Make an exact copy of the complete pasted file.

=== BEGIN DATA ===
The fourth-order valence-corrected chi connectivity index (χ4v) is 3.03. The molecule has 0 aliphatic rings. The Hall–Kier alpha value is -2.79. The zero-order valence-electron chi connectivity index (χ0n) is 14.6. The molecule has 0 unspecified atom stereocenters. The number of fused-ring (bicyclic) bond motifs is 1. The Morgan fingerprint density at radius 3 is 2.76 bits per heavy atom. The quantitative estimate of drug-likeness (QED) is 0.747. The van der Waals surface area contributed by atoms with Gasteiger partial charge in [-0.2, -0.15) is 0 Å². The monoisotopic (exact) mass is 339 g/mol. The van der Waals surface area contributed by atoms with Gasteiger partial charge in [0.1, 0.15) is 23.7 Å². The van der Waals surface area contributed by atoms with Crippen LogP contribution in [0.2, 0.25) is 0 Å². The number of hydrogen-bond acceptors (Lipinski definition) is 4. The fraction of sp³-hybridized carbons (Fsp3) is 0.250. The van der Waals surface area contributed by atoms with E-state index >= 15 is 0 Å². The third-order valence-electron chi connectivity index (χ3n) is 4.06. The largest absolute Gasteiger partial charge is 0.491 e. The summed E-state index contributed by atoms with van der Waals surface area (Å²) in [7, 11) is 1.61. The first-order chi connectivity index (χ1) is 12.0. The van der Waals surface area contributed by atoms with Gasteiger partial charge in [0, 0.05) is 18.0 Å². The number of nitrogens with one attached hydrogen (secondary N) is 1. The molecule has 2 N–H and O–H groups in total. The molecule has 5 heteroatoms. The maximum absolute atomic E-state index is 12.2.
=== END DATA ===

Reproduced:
The fourth-order valence-corrected chi connectivity index (χ4v) is 3.03. The molecule has 0 aliphatic rings. The Hall–Kier alpha value is -2.79. The zero-order valence-electron chi connectivity index (χ0n) is 14.6. The molecule has 0 unspecified atom stereocenters. The number of fused-ring (bicyclic) bond motifs is 1. The Morgan fingerprint density at radius 3 is 2.76 bits per heavy atom. The quantitative estimate of drug-likeness (QED) is 0.747. The van der Waals surface area contributed by atoms with Gasteiger partial charge in [-0.2, -0.15) is 0 Å². The monoisotopic (exact) mass is 339 g/mol. The van der Waals surface area contributed by atoms with Gasteiger partial charge in [0.1, 0.15) is 23.7 Å². The van der Waals surface area contributed by atoms with Crippen LogP contribution in [0.2, 0.25) is 0 Å². The number of hydrogen-bond acceptors (Lipinski definition) is 4. The fraction of sp³-hybridized carbons (Fsp3) is 0.250. The van der Waals surface area contributed by atoms with E-state index >= 15 is 0 Å². The third-order valence-electron chi connectivity index (χ3n) is 4.06. The largest absolute Gasteiger partial charge is 0.491 e. The summed E-state index contributed by atoms with van der Waals surface area (Å²) in [7, 11) is 1.61. The first-order chi connectivity index (χ1) is 12.0. The van der Waals surface area contributed by atoms with Gasteiger partial charge in [0, 0.05) is 18.0 Å². The number of nitrogens with one attached hydrogen (secondary N) is 1. The molecule has 2 N–H and O–H groups in total. The molecule has 5 heteroatoms. The maximum absolute atomic E-state index is 12.2.